Shared parental responsibility means that parents have equal say in the major decisions affecting a child’s life. There is a presumption that shared parental responsibility is in the child’s best interest. Except in instances of domestic violence, dangerous or abusive behavior, etc it will be in the child’s best interests to have contact with both parents. Therefore, under normal circumstances it is very difficult to get a Florida court to award sole custody.
There are two types of parental responsibility that can be ordered under the framework of shared parental responsibility: ultimate responsibility and parallel parenting.
What this does is look at areas of parental responsibility (education, health care, and any other responsibilities relevant to the case) and determine how exactly those responsibilities are divided between parents.
The court may grant one party the ultimate responsibility over specific aspects of the child’s welfare or the court may divide those responsibilities between the parties based on the best interests of the child. An example of this is if one parent happens to be a doctor. A court may decide that the Doctor will have ultimate responsibility over the issue of the child’s healthcare.
If the court divides those responsibilities up between the parents (e.g., both parents are ultimately responsible for the child’s heath care), then that is referred to as parallel parenting.
Sole Parental Responsibility
Once again, if the court does determine that shared parental responsibility would be detrimental to the child (which only happens in rare situations), it may order sole parental responsibility.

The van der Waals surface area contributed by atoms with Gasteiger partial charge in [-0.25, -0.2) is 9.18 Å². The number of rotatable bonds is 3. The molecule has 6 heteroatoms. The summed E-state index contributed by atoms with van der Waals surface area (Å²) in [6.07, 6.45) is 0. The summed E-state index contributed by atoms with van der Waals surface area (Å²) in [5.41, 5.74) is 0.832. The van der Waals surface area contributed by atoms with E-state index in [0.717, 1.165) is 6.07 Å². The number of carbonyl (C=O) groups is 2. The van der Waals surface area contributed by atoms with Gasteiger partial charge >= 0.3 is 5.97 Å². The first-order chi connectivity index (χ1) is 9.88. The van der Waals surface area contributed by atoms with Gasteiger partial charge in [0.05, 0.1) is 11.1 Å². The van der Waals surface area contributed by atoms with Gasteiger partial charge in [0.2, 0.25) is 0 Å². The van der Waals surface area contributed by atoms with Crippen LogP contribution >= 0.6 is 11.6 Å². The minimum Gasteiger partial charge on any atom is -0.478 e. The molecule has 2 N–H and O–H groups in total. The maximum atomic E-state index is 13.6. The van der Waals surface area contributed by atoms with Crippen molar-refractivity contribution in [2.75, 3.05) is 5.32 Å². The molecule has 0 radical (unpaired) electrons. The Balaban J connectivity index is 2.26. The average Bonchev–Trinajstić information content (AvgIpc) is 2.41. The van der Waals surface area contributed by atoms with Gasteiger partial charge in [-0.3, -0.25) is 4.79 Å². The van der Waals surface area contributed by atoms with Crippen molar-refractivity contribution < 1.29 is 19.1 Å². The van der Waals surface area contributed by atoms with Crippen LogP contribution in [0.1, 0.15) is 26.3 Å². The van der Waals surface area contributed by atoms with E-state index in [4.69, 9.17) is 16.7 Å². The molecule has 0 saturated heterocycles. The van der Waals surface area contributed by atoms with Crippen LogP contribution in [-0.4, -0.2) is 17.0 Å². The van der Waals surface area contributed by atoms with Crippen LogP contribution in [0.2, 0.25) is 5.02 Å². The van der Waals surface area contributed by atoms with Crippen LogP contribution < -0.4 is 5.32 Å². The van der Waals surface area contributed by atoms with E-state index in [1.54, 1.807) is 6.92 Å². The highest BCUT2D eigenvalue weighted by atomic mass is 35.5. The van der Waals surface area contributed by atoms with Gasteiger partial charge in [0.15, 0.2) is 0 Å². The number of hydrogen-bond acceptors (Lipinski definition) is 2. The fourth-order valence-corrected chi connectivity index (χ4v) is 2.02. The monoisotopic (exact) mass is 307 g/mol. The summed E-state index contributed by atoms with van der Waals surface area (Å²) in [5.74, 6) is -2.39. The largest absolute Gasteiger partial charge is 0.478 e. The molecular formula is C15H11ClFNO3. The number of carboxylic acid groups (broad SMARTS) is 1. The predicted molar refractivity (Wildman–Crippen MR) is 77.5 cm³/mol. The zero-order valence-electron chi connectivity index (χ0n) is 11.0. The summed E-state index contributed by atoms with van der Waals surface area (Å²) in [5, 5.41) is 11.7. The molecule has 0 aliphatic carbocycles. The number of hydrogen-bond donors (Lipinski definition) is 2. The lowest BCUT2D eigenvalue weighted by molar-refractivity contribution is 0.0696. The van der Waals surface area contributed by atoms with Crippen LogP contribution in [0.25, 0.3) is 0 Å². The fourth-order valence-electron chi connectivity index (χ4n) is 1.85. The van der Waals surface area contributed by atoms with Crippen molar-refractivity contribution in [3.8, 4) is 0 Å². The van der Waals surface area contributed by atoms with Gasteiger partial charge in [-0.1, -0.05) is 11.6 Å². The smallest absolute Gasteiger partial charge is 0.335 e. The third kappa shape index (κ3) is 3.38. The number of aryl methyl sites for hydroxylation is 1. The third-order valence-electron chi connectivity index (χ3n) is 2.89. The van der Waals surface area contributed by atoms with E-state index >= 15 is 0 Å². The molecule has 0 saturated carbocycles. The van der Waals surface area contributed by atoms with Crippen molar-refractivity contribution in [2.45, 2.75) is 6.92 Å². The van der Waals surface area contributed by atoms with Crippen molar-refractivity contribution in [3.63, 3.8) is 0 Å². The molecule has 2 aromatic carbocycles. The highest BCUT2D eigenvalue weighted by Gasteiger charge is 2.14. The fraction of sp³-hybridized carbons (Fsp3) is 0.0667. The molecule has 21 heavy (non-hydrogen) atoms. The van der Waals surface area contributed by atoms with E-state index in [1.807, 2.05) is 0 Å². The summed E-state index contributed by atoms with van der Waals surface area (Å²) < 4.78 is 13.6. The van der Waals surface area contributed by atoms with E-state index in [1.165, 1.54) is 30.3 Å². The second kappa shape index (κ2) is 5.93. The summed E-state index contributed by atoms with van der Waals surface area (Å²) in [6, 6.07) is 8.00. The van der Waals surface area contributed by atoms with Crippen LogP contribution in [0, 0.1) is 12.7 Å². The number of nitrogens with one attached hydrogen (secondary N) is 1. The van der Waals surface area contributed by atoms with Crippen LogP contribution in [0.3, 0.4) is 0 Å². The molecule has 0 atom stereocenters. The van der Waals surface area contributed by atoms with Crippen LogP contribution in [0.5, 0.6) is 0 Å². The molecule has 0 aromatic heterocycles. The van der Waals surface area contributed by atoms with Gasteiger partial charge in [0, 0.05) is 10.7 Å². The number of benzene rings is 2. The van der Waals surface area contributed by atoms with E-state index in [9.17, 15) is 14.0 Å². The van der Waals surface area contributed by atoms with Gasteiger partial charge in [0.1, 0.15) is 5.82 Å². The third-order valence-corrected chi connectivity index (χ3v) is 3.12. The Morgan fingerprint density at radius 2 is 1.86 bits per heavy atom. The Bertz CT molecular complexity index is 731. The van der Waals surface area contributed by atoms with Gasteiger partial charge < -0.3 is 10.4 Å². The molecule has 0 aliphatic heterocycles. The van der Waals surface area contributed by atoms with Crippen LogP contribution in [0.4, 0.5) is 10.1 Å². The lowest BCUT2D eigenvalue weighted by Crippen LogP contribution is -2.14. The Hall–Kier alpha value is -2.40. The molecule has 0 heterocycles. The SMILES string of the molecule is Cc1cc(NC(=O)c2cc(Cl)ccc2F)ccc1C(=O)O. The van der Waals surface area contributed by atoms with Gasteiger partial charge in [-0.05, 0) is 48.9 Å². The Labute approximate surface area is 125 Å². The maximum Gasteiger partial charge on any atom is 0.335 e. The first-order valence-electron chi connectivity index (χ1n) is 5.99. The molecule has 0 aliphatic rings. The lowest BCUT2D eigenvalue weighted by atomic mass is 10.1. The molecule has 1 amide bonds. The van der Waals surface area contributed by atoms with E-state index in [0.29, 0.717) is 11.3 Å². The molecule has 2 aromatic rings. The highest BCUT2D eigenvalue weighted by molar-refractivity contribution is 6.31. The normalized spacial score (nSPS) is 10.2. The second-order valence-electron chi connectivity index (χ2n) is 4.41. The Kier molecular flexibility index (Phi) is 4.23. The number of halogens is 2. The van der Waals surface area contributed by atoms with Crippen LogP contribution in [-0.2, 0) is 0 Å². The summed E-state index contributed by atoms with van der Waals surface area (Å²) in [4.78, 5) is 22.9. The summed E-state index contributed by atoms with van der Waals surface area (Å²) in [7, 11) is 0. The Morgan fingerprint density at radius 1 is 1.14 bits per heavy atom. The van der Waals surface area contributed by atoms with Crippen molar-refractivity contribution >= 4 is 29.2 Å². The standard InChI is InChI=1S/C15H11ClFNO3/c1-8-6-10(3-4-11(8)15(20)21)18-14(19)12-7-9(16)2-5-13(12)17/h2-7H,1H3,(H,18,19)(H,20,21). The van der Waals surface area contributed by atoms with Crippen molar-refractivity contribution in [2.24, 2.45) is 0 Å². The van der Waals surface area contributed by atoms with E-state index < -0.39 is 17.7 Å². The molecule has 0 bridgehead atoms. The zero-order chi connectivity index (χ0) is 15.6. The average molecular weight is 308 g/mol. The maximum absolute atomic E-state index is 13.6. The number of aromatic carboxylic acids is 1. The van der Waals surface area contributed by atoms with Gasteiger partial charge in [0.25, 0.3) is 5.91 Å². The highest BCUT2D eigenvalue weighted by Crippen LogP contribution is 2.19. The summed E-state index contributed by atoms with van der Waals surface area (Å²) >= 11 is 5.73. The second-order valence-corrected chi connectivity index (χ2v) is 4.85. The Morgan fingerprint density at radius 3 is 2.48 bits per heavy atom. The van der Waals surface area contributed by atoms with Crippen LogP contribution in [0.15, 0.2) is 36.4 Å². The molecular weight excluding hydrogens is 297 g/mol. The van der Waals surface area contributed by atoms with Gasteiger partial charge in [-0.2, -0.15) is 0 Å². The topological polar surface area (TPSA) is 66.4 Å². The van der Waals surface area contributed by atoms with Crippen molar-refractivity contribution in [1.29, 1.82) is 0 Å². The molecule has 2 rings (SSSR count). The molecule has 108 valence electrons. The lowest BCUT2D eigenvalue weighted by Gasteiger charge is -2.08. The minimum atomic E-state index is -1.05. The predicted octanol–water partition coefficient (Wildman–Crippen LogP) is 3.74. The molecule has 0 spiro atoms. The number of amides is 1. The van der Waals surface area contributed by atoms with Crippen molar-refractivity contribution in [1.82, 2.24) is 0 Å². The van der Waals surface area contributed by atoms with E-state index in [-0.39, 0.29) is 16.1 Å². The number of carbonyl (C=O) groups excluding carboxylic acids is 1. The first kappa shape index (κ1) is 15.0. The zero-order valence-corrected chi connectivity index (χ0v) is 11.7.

The Concept of Time-Sharing and Developing the Parenting Plan
Parenting plans determine all aspects of a child’s life, including the physical aspects of a child’s life, such as where the child is going to spend his or her time. Parenting plans were introduced into law October 1, 2008, and the concept of time sharing replaces the old legal concepts of custody, visitation, primary residential parent, and secondary residential parent.
A parenting plan must be approved by the court, and it must describe in adequate detail how the parents will share and be responsible for:
The daily tasks associated with the upbringing of the child;
The time-sharing schedule arrangements that specify the time that the minor child will spend with each parent;
Any and all forms of health care, school-related matters, or other activities; and
The methods and technologies that the parents will use to communicate with the child.
Developing the Plan
As a preliminary part of the process, both spouses are be required to take a Parent Education and Family Stabilization course. Parent Education and Family Stabilization is a four hour parenting course that designed to education and assist divorcing parents in regard to the consequences of divorce on parents and children. This is a statutory requirement, and may not be waived.
From there you need to begin putting together your plan. Don’t worry – you don’t have to come up with this entirely on your own. If you are in the 12th Judicial Circuit of the State of Florida, the court has developed a nice resource to help the parents put the plan together. That information can be found here. If you are outside of the 12th Circuit, check with your Circuit Court. Typically these plans are put together with the help of your attorney.
Determining What the Best Interest of the Child Are